Phychoanalysis: Freud And Psychoanalysis

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2.2. Freud and Psychoanalysis "Freud was not the discoverer of the unconscious: his uniqueness lies in his attributing to it such a decisive role in our lives. Linked within this is the idea of repression, which is 'forgetting' or 'ignoring' of unresolved conflicts, unadmitted desires, or traumatic past events, so that they are forced out of conscious awareness and into the realm of the unconscious." (Barry 1995:96). Freud's theories of personality are complicated because they incorporate many interlocking factors, but they are underlined by two basic assumptions. The first 'psychic determinism' and second the 'conscious-unconscious' dimension. The principle of psychoanalysis states that all behaviour, whether overt or covert, is caused…show more content…
It is not less important for a child to understand the way he feels than it is for an adult. The building of rational understanding and control over the emotions is a central part of development. Children have to find harmony between completing inner wishes and drives. Freud pictured the eternal antagonists of psychic life as the biological drive, as he calls the 'id', versus knowledge of practical necessity, 'the ego' versus the person's perception of what society authority asks of him, namely the 'superego'. (Feud…show more content…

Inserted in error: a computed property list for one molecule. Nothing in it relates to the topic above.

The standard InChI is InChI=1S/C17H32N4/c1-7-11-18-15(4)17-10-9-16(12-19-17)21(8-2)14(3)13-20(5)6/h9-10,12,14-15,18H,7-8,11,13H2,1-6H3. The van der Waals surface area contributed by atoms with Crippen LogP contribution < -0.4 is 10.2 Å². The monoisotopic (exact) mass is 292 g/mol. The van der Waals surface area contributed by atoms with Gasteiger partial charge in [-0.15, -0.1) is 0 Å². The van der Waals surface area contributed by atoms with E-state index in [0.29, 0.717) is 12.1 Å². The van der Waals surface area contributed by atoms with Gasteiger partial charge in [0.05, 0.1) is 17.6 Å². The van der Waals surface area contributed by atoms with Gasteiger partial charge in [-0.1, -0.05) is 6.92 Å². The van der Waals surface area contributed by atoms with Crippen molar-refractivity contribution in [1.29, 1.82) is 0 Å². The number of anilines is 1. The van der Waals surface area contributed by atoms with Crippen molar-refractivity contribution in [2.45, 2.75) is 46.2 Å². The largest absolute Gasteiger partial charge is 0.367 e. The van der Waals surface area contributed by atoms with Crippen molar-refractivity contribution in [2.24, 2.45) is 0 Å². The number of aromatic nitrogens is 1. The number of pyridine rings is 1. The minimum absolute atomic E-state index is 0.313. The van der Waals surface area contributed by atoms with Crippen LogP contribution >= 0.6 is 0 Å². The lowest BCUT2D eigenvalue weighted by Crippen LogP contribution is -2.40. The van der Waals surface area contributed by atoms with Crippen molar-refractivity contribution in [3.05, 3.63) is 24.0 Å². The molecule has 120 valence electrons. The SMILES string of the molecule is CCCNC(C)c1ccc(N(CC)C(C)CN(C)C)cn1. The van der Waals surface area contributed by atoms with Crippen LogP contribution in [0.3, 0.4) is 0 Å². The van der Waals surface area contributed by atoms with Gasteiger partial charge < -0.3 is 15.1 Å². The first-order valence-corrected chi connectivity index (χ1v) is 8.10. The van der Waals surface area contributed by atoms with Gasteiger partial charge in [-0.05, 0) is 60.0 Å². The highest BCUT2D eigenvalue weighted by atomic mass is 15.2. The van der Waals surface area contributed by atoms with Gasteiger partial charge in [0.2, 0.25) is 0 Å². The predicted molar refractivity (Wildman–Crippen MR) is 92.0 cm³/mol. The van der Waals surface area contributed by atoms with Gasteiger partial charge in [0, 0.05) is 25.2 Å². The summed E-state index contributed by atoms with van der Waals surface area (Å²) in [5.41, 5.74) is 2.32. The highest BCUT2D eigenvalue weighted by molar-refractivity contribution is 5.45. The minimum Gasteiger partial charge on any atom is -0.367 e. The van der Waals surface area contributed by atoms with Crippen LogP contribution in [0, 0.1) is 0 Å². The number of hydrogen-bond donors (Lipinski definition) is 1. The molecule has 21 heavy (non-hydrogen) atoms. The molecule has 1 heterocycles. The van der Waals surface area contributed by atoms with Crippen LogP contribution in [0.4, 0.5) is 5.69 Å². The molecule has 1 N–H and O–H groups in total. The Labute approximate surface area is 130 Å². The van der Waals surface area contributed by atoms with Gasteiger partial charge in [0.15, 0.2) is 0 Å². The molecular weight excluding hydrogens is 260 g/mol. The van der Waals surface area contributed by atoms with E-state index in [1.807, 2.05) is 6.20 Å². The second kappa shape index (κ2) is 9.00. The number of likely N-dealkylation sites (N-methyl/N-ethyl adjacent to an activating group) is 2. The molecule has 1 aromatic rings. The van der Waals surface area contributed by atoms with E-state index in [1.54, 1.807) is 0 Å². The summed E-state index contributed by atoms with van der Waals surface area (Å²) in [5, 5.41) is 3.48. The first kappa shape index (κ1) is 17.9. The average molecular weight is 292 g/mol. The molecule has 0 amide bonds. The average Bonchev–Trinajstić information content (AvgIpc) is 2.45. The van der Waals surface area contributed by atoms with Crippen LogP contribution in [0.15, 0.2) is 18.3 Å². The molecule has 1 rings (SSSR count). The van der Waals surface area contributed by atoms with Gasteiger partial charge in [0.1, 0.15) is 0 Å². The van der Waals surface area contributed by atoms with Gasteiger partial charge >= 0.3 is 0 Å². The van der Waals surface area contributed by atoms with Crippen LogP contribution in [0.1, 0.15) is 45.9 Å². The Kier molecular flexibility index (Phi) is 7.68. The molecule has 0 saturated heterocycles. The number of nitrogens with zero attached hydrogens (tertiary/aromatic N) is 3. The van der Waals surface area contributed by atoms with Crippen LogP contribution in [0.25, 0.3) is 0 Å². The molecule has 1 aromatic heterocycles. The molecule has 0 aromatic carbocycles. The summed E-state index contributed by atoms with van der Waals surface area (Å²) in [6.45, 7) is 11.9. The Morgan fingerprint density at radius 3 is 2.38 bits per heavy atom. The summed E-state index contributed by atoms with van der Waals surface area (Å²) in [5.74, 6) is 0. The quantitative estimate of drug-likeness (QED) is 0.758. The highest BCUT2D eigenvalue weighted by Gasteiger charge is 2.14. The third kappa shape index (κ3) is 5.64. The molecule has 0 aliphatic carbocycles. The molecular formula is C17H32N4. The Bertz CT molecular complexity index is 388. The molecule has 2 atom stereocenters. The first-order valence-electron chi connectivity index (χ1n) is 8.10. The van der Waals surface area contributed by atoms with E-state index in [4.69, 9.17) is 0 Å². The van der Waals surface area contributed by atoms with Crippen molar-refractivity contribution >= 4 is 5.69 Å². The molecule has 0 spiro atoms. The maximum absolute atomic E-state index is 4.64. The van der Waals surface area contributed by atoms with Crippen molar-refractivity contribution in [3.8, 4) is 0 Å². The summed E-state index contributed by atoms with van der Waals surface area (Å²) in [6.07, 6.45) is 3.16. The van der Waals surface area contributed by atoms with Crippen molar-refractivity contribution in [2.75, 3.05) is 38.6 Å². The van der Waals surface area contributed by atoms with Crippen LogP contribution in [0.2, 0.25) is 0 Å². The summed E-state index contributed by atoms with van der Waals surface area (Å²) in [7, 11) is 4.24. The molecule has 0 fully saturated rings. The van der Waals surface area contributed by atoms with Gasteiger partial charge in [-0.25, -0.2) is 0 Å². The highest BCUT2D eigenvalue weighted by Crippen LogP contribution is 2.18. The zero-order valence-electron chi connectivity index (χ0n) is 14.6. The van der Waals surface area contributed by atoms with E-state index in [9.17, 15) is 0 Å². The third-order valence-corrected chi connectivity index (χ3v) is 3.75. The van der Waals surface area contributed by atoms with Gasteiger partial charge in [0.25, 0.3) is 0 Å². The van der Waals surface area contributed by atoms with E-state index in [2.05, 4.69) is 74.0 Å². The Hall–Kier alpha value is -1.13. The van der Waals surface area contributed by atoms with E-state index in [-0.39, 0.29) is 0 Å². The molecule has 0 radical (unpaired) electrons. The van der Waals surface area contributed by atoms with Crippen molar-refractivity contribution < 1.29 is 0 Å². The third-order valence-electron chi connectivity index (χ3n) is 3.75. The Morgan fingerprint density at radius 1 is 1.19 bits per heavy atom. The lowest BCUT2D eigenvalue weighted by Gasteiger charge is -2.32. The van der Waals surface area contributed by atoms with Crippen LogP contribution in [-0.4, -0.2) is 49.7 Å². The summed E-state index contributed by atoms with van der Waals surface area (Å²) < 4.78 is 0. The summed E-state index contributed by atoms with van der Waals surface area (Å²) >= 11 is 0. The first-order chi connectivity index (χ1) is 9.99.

The 'ego' on the other hand is a problem-solving agent. The 'id' is simply concerned with minimising pleasure, the 'ego's' efforts are directed towards maximising pleasure within the constrains of reality. The 'id' says "I want it now!", the 'ego' says, "Okay, but first do your homework.". The 'ego' try to avoid danger. An individual is confronted with three sources of danger: the environment, his 'id' impulses, and guilt. (Coleman 1984:63). "Repression is a preliminary stage of condemnation, something between flight and is not a defensive mechanism which is present from the very beginning, and that it cannot arise until a sharp cleavage has occurred between the conscious and unconscious mental activity- that the essence of repression lies simply in turning something away and keeping it at a distance from the conscious." (524) Freud defines anxiety as an response to perceived danger or stress. He presumed that psychic energy accumulates if inhibitions and taboos keep it from being expressed. This accumulated energy may build up to the point where it may overwhelm the controls of the ego. When this occurs a traumatic state results. Freud considered that the ego was not depended in the face of the demands of the id nor the superego. Anxiety alerts the individual to danger, such as the presence of an intense unconscious conflict. If the anxiety cannot handle the direct action, the ego initiates

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